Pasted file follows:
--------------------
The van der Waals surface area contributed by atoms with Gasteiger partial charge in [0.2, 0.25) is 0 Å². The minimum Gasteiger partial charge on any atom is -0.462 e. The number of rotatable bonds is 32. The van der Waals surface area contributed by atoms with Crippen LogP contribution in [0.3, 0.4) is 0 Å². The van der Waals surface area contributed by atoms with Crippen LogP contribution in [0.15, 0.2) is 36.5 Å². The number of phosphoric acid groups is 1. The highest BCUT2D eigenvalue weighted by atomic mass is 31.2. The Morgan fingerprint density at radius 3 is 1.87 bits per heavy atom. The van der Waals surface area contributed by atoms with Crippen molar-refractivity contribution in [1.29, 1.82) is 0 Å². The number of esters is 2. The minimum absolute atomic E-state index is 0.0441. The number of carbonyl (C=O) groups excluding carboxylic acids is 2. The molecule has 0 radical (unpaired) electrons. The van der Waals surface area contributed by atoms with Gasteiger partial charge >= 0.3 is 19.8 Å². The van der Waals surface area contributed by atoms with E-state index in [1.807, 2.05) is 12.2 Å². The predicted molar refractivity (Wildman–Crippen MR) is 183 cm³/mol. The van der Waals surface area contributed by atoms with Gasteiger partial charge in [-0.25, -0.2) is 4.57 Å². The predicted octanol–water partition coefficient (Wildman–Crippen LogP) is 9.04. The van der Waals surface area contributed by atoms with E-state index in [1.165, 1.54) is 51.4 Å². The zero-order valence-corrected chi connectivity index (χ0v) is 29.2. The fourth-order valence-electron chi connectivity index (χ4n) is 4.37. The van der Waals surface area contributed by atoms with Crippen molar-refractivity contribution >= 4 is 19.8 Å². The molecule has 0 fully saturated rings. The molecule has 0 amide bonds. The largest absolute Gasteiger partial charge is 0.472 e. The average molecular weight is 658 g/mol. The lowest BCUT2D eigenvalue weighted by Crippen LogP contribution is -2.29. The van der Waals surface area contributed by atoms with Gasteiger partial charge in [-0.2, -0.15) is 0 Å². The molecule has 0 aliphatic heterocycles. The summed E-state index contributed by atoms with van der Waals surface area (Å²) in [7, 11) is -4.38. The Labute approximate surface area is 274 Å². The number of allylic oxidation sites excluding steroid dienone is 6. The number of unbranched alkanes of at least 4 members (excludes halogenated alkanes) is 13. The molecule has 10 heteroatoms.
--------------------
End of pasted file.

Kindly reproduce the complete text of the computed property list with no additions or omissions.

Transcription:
The van der Waals surface area contributed by atoms with Gasteiger partial charge in [0.2, 0.25) is 0 Å². The minimum Gasteiger partial charge on any atom is -0.462 e. The number of rotatable bonds is 32. The van der Waals surface area contributed by atoms with Crippen LogP contribution in [0.3, 0.4) is 0 Å². The van der Waals surface area contributed by atoms with Crippen LogP contribution in [0.15, 0.2) is 36.5 Å². The number of phosphoric acid groups is 1. The highest BCUT2D eigenvalue weighted by atomic mass is 31.2. The Morgan fingerprint density at radius 3 is 1.87 bits per heavy atom. The van der Waals surface area contributed by atoms with Crippen molar-refractivity contribution in [1.29, 1.82) is 0 Å². The number of esters is 2. The minimum absolute atomic E-state index is 0.0441. The number of carbonyl (C=O) groups excluding carboxylic acids is 2. The molecule has 0 radical (unpaired) electrons. The van der Waals surface area contributed by atoms with Gasteiger partial charge >= 0.3 is 19.8 Å². The van der Waals surface area contributed by atoms with E-state index in [1.807, 2.05) is 12.2 Å². The predicted molar refractivity (Wildman–Crippen MR) is 183 cm³/mol. The van der Waals surface area contributed by atoms with Gasteiger partial charge in [-0.25, -0.2) is 4.57 Å². The predicted octanol–water partition coefficient (Wildman–Crippen LogP) is 9.04. The van der Waals surface area contributed by atoms with E-state index in [1.165, 1.54) is 51.4 Å². The zero-order valence-corrected chi connectivity index (χ0v) is 29.2. The fourth-order valence-electron chi connectivity index (χ4n) is 4.37. The van der Waals surface area contributed by atoms with Crippen molar-refractivity contribution >= 4 is 19.8 Å². The molecule has 0 fully saturated rings. The molecule has 0 amide bonds. The largest absolute Gasteiger partial charge is 0.472 e. The average molecular weight is 658 g/mol. The lowest BCUT2D eigenvalue weighted by Crippen LogP contribution is -2.29. The van der Waals surface area contributed by atoms with Gasteiger partial charge in [-0.2, -0.15) is 0 Å². The molecule has 0 aliphatic heterocycles. The summed E-state index contributed by atoms with van der Waals surface area (Å²) in [7, 11) is -4.38. The Labute approximate surface area is 274 Å². The number of allylic oxidation sites excluding steroid dienone is 6. The number of unbranched alkanes of at least 4 members (excludes halogenated alkanes) is 13. The molecule has 10 heteroatoms.